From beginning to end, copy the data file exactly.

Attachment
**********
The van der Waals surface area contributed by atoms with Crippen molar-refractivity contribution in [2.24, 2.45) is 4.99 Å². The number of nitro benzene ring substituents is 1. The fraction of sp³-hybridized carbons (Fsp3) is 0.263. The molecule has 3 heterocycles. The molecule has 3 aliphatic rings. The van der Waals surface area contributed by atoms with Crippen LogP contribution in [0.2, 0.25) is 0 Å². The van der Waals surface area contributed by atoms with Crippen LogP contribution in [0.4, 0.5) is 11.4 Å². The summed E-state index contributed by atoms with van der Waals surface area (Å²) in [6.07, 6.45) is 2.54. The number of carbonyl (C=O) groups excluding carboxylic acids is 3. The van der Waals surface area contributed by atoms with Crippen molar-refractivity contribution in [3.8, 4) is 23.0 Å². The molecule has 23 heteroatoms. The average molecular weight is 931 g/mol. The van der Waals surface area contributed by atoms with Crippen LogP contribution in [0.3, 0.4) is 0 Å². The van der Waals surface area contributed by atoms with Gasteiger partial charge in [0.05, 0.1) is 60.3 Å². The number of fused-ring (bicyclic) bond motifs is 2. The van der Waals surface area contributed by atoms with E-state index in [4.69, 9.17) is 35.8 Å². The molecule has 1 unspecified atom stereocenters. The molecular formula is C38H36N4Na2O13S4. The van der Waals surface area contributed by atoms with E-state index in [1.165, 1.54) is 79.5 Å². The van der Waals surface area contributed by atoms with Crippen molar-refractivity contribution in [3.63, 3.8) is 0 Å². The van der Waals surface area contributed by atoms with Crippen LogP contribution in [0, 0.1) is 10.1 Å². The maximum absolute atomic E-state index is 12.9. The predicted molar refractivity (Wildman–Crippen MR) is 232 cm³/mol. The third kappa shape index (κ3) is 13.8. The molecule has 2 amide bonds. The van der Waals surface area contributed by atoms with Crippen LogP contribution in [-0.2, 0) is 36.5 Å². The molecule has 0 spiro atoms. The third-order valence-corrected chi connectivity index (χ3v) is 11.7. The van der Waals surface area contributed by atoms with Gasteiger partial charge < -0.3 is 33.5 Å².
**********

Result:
The van der Waals surface area contributed by atoms with Crippen molar-refractivity contribution in [2.24, 2.45) is 4.99 Å². The number of nitro benzene ring substituents is 1. The fraction of sp³-hybridized carbons (Fsp3) is 0.263. The molecule has 3 heterocycles. The molecule has 3 aliphatic rings. The van der Waals surface area contributed by atoms with Crippen LogP contribution in [0.2, 0.25) is 0 Å². The van der Waals surface area contributed by atoms with Crippen LogP contribution in [0.4, 0.5) is 11.4 Å². The summed E-state index contributed by atoms with van der Waals surface area (Å²) in [6.07, 6.45) is 2.54. The number of carbonyl (C=O) groups excluding carboxylic acids is 3. The van der Waals surface area contributed by atoms with Crippen molar-refractivity contribution in [3.8, 4) is 23.0 Å². The molecule has 23 heteroatoms. The average molecular weight is 931 g/mol. The van der Waals surface area contributed by atoms with Crippen LogP contribution in [0.3, 0.4) is 0 Å². The van der Waals surface area contributed by atoms with Gasteiger partial charge in [0.05, 0.1) is 60.3 Å². The number of fused-ring (bicyclic) bond motifs is 2. The van der Waals surface area contributed by atoms with E-state index in [4.69, 9.17) is 35.8 Å². The molecule has 1 unspecified atom stereocenters. The molecular formula is C38H36N4Na2O13S4. The van der Waals surface area contributed by atoms with E-state index in [1.165, 1.54) is 79.5 Å². The van der Waals surface area contributed by atoms with Crippen molar-refractivity contribution in [3.63, 3.8) is 0 Å². The van der Waals surface area contributed by atoms with Crippen LogP contribution in [0, 0.1) is 10.1 Å². The maximum absolute atomic E-state index is 12.9. The predicted molar refractivity (Wildman–Crippen MR) is 232 cm³/mol. The third kappa shape index (κ3) is 13.8. The molecule has 2 amide bonds. The van der Waals surface area contributed by atoms with Crippen LogP contribution in [-0.2, 0) is 36.5 Å². The molecule has 0 spiro atoms. The third-order valence-corrected chi connectivity index (χ3v) is 11.7. The van der Waals surface area contributed by atoms with Gasteiger partial charge < -0.3 is 33.5 Å².